The latest addition to HWW, Ishbel joined the team in March 2020. Ishbel is responsible for running the HWW office, finance, admin and generally keeping things organised and running smoothly. She also runs HWW’s social media and provides design support. Alongside her administrative role for HWW, Ishbel also runs her own business as an independent jewellery designer and maker. The challenges faced by global homeworkers is something Ishbel is very passionate about and she is delighted to work alongside Lucy to progress the aims of HWW.
Linda Devereux - Treasurer
Former Director of NGH, the National Group on Homeworking, Leeds, UK
Linda Devereux MBE is the former director of the National Group on Homeworking (NGH). Linda has been active in the movement for homeworkers’ rights for many years, initially working in West Yorkshire and later with NGH. Linda has represented homeworkers in the UK in the Ethical Trading Initiative and has experience of working with a range of other organisations including trade unions, Oxfam and other national and international bodies. Linda has experience of managing a voluntary organisation including finances and fund-raising, and is now Company Secretary for LCVS Enterprises.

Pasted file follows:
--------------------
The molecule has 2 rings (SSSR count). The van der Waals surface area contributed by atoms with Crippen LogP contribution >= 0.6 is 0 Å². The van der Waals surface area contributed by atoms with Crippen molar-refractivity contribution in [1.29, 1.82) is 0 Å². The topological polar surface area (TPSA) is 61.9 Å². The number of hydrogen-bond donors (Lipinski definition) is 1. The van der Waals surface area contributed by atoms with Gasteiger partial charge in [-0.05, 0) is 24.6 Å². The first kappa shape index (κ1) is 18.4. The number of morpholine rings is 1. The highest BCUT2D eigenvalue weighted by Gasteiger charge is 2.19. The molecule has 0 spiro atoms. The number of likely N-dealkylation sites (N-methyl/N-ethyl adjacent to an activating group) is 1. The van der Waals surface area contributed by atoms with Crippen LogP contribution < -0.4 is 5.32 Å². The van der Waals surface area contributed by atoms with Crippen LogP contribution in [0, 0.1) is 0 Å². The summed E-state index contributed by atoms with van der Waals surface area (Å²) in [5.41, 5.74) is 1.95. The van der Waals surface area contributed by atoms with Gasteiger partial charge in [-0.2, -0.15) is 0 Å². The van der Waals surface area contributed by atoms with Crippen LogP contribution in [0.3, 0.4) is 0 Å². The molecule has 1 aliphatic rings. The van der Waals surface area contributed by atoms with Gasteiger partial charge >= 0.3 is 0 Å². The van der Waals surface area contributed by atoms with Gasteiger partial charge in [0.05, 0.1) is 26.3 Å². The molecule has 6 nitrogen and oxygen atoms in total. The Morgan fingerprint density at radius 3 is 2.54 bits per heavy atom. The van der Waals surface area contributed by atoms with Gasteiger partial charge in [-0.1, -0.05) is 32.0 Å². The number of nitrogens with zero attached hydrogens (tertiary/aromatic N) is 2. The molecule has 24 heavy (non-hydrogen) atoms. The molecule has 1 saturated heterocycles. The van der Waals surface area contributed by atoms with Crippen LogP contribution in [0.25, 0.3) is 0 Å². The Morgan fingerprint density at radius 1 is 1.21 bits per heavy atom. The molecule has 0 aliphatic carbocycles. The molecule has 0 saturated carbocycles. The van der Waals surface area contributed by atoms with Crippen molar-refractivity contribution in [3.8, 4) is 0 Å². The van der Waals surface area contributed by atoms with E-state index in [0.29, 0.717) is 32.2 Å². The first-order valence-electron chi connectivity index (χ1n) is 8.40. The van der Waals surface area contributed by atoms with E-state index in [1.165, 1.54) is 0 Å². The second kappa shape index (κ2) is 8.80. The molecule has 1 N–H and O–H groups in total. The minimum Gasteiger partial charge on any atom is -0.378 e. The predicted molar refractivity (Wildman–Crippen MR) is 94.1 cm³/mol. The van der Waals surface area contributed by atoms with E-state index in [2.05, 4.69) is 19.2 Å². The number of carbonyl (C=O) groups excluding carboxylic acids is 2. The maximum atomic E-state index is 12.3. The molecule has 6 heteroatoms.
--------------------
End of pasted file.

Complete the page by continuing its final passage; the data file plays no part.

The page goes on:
Director of Vera Media, Leeds